Central to Theodore’s interests in the region was the ancient network of spice and resin trade routes that linked Southern Arabia, and its peoples, eventually with the Levantine coast to the north, and Africa, westwards across the Red Sea. In particular it was the frankincense trail, and the branch that began in Dhofar, that fascinated the explorer. Frankincense is a fragrant gum that dribbles from several species of Boswellia found in Dhofar (and the Southern Arabian coastal arc, including the Horn of Africa).
For this expedition the travellers had decided on a smaller party, without botanist and zoologist, Theodore and Mabel taking on these roles themselves. On 15 October 1894 Theodore wrote to Thiselton-Dyer, Director at Kew, to inform him that they planned to leave on 9 November and that ‘I have decided after much consideration not to take a botanist with us this year but if you can see your way towards helping me to take an Indian servant for the purpose I will undertake to collect myself. £30 ought to pay for this.’ Thiselton-Dyer replied that Kew would be pleased to receive any specimens from Oman.
The next phase of the journey was, somehow, to enter the inner Hadhramaut from the east. After discussion, their initial route, directly overland from Dhofar across difficult Mahri terrain, was deemed by Mabel as being beyond them, as her Chronicle of late January 1895 records:
‘The next 2 days there were great negotiations and plannings as to our future course. One plan was to go hence to Inat in the Wadi Hadhramout, down to Kabr Hud and Bir Borhut and thence to the Mosila Wadi; eastward and back by the coast to this place and then try to go westward. But the other is to us preferable; to go along the coast, first up Mosila and into the Hadhramout and then try to go West, without coming here again. Of course there are so many delays of all sorts that we shall be here some days yet.’
But the plans foundered. First at Qishn, and then Ash-Shihr, the party was refused access to the interior. So by early February 1895 the couple were resigned to making for Aden to tranship for India, where Theodore hoped he could get authorization and support for his return to the Hadhramaut. The reality of this second failure to explore the Hadhramaut is reflected in Mabel’s writing: it is the only Chronicle she fails to complete, or record their eventual return to London – as if she had, for the moment at least, lost heart. The few details to be had from Mabel she provides at the end of Chapter XXII in Southern Arabia: ‘We two and Lobo [assistant], whom we retained, went to a hotel in Bombay.’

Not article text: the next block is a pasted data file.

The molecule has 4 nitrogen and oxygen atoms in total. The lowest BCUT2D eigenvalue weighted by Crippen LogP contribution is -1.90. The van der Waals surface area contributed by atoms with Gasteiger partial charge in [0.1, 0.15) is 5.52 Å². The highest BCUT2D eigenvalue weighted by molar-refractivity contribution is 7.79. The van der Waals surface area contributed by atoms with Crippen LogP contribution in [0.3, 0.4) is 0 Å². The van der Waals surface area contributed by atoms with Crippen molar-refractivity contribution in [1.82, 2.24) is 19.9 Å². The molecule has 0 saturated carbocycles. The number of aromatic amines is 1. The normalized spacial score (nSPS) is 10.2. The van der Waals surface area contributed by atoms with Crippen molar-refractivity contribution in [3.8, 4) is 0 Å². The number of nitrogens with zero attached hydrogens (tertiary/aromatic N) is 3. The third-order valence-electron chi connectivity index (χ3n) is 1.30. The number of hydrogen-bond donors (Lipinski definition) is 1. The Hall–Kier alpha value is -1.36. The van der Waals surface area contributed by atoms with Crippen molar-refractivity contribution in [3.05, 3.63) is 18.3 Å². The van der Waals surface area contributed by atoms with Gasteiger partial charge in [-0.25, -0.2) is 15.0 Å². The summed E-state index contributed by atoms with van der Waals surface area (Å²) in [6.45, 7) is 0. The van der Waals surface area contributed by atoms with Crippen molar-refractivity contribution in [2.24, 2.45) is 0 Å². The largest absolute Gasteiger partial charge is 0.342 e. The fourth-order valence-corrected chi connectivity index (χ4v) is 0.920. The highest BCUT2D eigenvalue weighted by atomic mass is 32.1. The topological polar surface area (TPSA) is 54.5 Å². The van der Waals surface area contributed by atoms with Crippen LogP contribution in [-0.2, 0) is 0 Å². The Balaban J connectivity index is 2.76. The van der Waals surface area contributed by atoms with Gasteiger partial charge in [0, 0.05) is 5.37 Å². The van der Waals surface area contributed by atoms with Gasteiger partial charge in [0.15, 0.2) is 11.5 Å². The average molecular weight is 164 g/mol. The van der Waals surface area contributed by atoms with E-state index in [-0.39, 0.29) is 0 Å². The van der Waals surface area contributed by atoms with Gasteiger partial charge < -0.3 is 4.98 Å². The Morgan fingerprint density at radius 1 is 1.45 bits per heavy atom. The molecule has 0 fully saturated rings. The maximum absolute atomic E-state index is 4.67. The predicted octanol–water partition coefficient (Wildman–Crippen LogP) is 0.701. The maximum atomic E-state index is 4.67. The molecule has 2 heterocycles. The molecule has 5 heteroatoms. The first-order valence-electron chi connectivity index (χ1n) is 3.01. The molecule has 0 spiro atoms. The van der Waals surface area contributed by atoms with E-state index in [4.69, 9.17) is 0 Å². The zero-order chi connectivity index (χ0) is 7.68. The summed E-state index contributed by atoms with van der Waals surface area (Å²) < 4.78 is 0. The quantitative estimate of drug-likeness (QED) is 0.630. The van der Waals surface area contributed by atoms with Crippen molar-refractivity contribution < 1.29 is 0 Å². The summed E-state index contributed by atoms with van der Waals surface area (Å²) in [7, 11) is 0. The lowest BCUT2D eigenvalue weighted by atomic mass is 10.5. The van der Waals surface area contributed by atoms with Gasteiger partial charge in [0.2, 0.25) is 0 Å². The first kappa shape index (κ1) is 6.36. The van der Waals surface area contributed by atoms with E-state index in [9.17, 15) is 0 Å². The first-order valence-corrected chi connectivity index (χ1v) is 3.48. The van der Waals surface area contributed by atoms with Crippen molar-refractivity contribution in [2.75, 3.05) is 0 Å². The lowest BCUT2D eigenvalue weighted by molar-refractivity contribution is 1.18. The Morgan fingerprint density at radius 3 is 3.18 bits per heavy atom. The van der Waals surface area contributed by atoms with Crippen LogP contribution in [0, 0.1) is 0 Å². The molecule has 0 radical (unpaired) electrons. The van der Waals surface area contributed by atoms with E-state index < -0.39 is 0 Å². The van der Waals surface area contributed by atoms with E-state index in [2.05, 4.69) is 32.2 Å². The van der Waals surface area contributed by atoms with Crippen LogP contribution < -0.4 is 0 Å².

Mabel’s Chronicle of this journey, and Theodore’s various articles, formed the nucleus of the relevant Dhofar chapters in Southern Arabia, written up by Mabel for publication three years after her husband’s death. Theodore’s articles and papers on the region are to be found in the bibliography on this site. There are no memorable artefacts in public collections from this expedition – but Theodore’s ‘discovery’ of the ancient centre of ‘Moscha limen’ (of Periplus renown), below ‘Abyssapolis’, remains another of his permanent contributions to archaeology. Of course, had Theodore and Mabel ventured and crossed the ‘Empty Quarter’ (as they say they originally intended on reaching Muscat) then their Royal Geographical Society medals would be heirlooms today.
The couple’s long-suffering Greek assistant, Manthaios Símos, has decided not to accompany the Bents on this expedition. Whether he was really frightened, as Mabel claims, we will never know.
It is time to rejoin Mabel as she catches up with her Chronicle, on Sunday, 15 December 1894, settled into the Residency at Muscat, as the couple prepare to embark on a journey that Theodore can later reminisce upon fondly:
‘The interests which centred in this small district – the ancient sites, the abyss, and, above all, the surprising fertility of the valleys and mountains, the delicious health-giving air, and the immunity from actual danger which we had enjoyed – combined in making us feel that our sojourn in Dhofar had been one of the most enjoyable and productive of any expedition we had hitherto undertaken, and that we had discovered a real Paradise in the wilderness…’ (Southern Arabia, p. 276)